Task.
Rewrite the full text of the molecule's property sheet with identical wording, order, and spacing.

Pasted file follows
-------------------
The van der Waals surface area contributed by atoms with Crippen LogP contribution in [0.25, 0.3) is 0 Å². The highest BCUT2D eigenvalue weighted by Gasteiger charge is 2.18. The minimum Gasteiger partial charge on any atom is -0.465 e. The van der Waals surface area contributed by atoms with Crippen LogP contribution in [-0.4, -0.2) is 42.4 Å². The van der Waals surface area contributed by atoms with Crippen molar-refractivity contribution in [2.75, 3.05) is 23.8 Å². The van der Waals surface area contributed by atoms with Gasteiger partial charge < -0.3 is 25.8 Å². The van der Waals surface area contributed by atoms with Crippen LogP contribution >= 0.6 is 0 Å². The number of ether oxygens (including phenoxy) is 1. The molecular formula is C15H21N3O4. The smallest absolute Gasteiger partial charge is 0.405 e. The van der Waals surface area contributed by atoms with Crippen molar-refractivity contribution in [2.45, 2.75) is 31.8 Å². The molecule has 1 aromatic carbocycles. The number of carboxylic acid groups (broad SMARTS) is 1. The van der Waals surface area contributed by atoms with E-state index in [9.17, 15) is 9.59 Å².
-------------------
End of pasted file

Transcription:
The van der Waals surface area contributed by atoms with Crippen LogP contribution in [0.25, 0.3) is 0 Å². The highest BCUT2D eigenvalue weighted by Gasteiger charge is 2.18. The minimum Gasteiger partial charge on any atom is -0.465 e. The van der Waals surface area contributed by atoms with Crippen LogP contribution in [-0.4, -0.2) is 42.4 Å². The van der Waals surface area contributed by atoms with Crippen molar-refractivity contribution in [2.75, 3.05) is 23.8 Å². The van der Waals surface area contributed by atoms with Gasteiger partial charge < -0.3 is 25.8 Å². The van der Waals surface area contributed by atoms with Crippen LogP contribution >= 0.6 is 0 Å². The number of ether oxygens (including phenoxy) is 1. The molecular formula is C15H21N3O4. The smallest absolute Gasteiger partial charge is 0.405 e. The van der Waals surface area contributed by atoms with Crippen molar-refractivity contribution in [2.45, 2.75) is 31.8 Å². The molecule has 1 aromatic carbocycles. The number of carboxylic acid groups (broad SMARTS) is 1. The van der Waals surface area contributed by atoms with E-state index in [9.17, 15) is 9.59 Å².